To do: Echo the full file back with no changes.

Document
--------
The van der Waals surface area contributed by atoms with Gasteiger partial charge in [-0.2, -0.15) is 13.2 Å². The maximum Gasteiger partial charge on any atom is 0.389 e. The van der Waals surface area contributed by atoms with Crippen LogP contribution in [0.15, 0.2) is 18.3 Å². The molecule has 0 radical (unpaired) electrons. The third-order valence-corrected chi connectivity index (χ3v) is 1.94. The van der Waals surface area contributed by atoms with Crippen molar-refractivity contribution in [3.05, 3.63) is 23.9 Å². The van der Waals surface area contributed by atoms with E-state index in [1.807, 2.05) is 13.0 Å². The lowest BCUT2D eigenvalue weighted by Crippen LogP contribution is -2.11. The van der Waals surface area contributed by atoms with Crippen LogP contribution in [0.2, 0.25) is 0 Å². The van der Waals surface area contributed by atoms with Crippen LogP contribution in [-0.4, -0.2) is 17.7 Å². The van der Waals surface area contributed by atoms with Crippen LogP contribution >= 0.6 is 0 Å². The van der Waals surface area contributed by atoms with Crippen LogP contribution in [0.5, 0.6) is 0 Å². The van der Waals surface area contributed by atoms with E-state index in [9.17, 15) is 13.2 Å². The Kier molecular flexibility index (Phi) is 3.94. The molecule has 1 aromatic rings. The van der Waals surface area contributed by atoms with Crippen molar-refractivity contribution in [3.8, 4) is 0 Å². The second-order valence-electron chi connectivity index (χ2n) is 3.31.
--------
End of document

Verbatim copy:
The van der Waals surface area contributed by atoms with Gasteiger partial charge in [-0.2, -0.15) is 13.2 Å². The maximum Gasteiger partial charge on any atom is 0.389 e. The van der Waals surface area contributed by atoms with Crippen LogP contribution in [0.15, 0.2) is 18.3 Å². The molecule has 0 radical (unpaired) electrons. The third-order valence-corrected chi connectivity index (χ3v) is 1.94. The van der Waals surface area contributed by atoms with Crippen molar-refractivity contribution in [3.05, 3.63) is 23.9 Å². The van der Waals surface area contributed by atoms with E-state index in [1.807, 2.05) is 13.0 Å². The lowest BCUT2D eigenvalue weighted by Crippen LogP contribution is -2.11. The van der Waals surface area contributed by atoms with Crippen LogP contribution in [0.2, 0.25) is 0 Å². The van der Waals surface area contributed by atoms with Crippen LogP contribution in [-0.4, -0.2) is 17.7 Å². The van der Waals surface area contributed by atoms with Crippen LogP contribution >= 0.6 is 0 Å². The van der Waals surface area contributed by atoms with Crippen LogP contribution in [0.5, 0.6) is 0 Å². The van der Waals surface area contributed by atoms with E-state index in [9.17, 15) is 13.2 Å². The Kier molecular flexibility index (Phi) is 3.94. The molecule has 1 aromatic rings. The van der Waals surface area contributed by atoms with Crippen molar-refractivity contribution in [3.8, 4) is 0 Å². The second-order valence-electron chi connectivity index (χ2n) is 3.31.